Pitman Training

  snowy30 18:44 13 Apr 2007
Locked

Has anyone been on one of Pitman's Training courses? And if so, are they any good?

  bluto1 21:07 13 Apr 2007

That`s a blast from the past. My sister,Gbh, did a Pittman`s course in 1961. She was over the moon with her results and got a great job as a result. However, you are only interested in up tp date courses, so lets hope sombody much younger comes along to help. Do remember that the course will only deliver the results of your input. The very best to you.

  The Brigadier 21:19 13 Apr 2007

My parents met at Pitmans College in 1951.

  Kate B 00:56 14 Apr 2007

Pitman as in the shorthand? I think pretty much everywhere teaches Teeline these days, which isn't hard to learn and you can get good speeds quite quickly.

  Jackcoms 16:42 14 Apr 2007

"Has anyone been on one of Pitman's Training courses? And if so, are they any good?"

Yes and yes.

"Pitman as in the shorthand?"

Yes - but they have a rather wider range of subjects on offer these days click here

About 12 months ago I took (and passed) their course for Sage Line 50 accounting software. Not cheap (about £350 I seem to recall) but an excellent, in-depth and worthwhile course.

  pj123 16:53 15 Apr 2007

The Pitman Typing Course is very good.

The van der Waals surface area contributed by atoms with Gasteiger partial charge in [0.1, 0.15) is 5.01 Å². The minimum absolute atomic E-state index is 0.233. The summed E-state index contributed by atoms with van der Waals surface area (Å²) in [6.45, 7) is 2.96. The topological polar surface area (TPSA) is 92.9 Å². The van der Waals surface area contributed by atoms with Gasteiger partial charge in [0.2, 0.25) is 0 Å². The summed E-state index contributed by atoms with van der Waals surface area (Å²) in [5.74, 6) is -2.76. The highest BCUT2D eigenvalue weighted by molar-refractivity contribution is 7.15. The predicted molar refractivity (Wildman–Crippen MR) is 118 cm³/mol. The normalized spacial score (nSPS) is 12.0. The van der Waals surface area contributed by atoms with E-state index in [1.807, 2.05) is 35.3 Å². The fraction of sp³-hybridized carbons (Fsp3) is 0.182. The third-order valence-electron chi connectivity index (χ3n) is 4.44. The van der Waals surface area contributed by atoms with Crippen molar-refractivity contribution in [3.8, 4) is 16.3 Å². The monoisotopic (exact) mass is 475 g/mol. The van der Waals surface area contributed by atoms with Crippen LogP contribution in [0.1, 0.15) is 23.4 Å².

I joined the Royal Navy as a Telegraphist in 1951.

I was taught to type using the Pitmans method with music, a very large Petty Officer trainer and an even larger Screwdriver, (don’t ask).

The maximum required speed at that time was 45wpm.

I left the Navy in 1961 and went to work at the GPO as a telegraphist. Their typing requirement was 66wpm with no errors.

After a 19 week course my typing speed was 70wpm with no errors, and it still is.

I went to an Employment Agency recently and took a speed test, it was actually 69.5wpm.

  Bingalau 19:21 15 Apr 2007

pj123. I am assuming then, that you were in the "Writers" branch of the R.N. I have a very good friend from that branch who was probably in around your time. He was also a very good typist and still is. He tried to get me to learn to type his way, without success I may add. I use most of my fingers but not necessarily in the correct order.

  pj123 20:25 15 Apr 2007

Bingalau, no, I was a sailor not a passenger. A telegraphist, we had to receive morse code as fast as we could and take it down on a typewriter.

  Forum Editor 20:30 15 Apr 2007

when she left university.

To this day she can type like lightning, although she never bothered much with shorthand for note-taking.

  Bingalau 20:34 15 Apr 2007

I shall pass on that little bit of knowledge to my friend, just for the laugh. Thanks... By the way I was taught semaphore and became quite good at it. I find that it still comes in handy when I go into our branch of the RNA club. One of my mates is an ex RM Signaller from pre-war days and we ask each other what we are having by semaphore when the place is crowded. It's a fair distance from our table to the bar and too noisy to shout..

  pj123 22:48 15 Apr 2007

Yes, we had to learn semaphore as well and also the signal flags hoisted up on the mast.

Don't forget to do the J before starting your message. That is to show the receiver which way you are facing.

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